I have been on a Great British Bake Off bender for weeks now and can’t stop talking about it and wishing I were adorable and British and lived in a land where tea and cakes all the time is totally acceptable. Despite the fact that I live in Alaska and not the land of shires and queens, that hasn’t stopped me from going on my own baking bender. Last week I made a few batches of scones, and this week I am trying my hand at the fabled Victoria Sponge. This is the easiest dessert in the GBBO repertoire, but one feels so accomplished making it.
- Cream 1 cup room temperature butter in your stand mixer. Once light and fluffy, slowly add 1 cup sugar until incorporated.
- Beat 4 room temperature eggs one at a time into the mixture until incorporated (the room temp thing is key – cold eggs will harden your butter and it turns into a mess. So, trust me on this one.)
- Sift 2 cups flour and 2 teaspoons baking soda into a bowl.
- Slowly fold flour mixture into fluffy egg/butter/sugar mixture.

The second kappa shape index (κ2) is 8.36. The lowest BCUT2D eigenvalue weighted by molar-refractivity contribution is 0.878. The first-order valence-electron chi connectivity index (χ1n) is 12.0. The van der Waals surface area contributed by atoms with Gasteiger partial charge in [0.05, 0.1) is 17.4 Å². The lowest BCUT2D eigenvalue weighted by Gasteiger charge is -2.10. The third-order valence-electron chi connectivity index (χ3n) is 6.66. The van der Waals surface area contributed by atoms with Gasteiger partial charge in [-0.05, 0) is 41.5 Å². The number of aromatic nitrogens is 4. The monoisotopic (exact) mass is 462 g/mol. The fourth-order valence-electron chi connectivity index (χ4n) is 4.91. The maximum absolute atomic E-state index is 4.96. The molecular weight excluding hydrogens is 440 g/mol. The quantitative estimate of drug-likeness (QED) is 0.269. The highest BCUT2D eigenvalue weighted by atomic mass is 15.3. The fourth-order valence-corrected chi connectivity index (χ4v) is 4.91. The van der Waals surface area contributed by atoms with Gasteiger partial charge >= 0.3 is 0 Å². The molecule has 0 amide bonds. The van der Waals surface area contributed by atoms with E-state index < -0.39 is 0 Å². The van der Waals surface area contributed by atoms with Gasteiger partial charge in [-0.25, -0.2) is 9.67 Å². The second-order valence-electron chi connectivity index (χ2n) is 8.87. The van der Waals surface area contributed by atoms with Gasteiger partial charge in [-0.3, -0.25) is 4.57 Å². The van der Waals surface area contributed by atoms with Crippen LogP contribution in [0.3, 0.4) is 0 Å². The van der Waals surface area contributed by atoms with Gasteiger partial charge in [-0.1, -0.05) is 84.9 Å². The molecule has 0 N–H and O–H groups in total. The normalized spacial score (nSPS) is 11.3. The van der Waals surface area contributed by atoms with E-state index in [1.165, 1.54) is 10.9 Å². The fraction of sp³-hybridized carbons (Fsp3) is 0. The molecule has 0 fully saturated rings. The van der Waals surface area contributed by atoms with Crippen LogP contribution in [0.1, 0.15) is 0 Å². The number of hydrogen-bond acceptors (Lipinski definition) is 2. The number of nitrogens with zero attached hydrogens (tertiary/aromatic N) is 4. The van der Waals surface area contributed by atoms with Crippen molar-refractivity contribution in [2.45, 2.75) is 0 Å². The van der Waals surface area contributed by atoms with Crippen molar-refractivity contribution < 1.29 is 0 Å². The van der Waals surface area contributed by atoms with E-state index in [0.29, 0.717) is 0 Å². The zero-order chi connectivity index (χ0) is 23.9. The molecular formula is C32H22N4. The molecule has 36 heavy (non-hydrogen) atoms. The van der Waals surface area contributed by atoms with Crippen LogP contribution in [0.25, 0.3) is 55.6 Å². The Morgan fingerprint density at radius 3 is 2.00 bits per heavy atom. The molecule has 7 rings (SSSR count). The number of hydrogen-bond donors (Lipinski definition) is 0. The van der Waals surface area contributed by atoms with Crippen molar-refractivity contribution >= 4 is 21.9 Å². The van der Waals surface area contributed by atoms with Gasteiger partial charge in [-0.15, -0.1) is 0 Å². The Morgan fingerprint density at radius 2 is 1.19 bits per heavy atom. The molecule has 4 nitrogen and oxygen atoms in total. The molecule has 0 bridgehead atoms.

- Add to 2 greased 8 inch round pans.
- Bake 25-30 minutes at 325* – cake is done when it comes away from the sides of the pan or tester comes out clean
When your cake is cool, whip up a batch of homemade whipped cream, slather some jam or fresh fruit inside and layer your two cakes like a giant sweet sandwich full of delicious. Now, brew some tea, don a giant hat, and talk smart about cool things like cricket and the queen mum.
If you have had any contact with me in the last few weeks you know I have been on a Great British Bake Off bender. If you are unfamiliar with the show, let me just tell you that it inspires a need for all things baked, preferably stuffed in ones face while trying on a quaint English accent.
Today the need for scones was too great and I preheated the oven. (to 400*)
- Mix 2 cups flour with 1/3 cup sugar, 1 tsp baking powder, 1/4 tsp baking soda & 1/2 tsp salt in a bowl
- Grate 8 TB of frozen butter into the flour mixture and work the mixture with your fingers until it resembles coarse meal
- Stir in 1/2 cup raisins or whatever weird dried fruit you choose
- Whisk together 1 large egg and 1/2 cup sour cream in separate bowl and add to flour mixture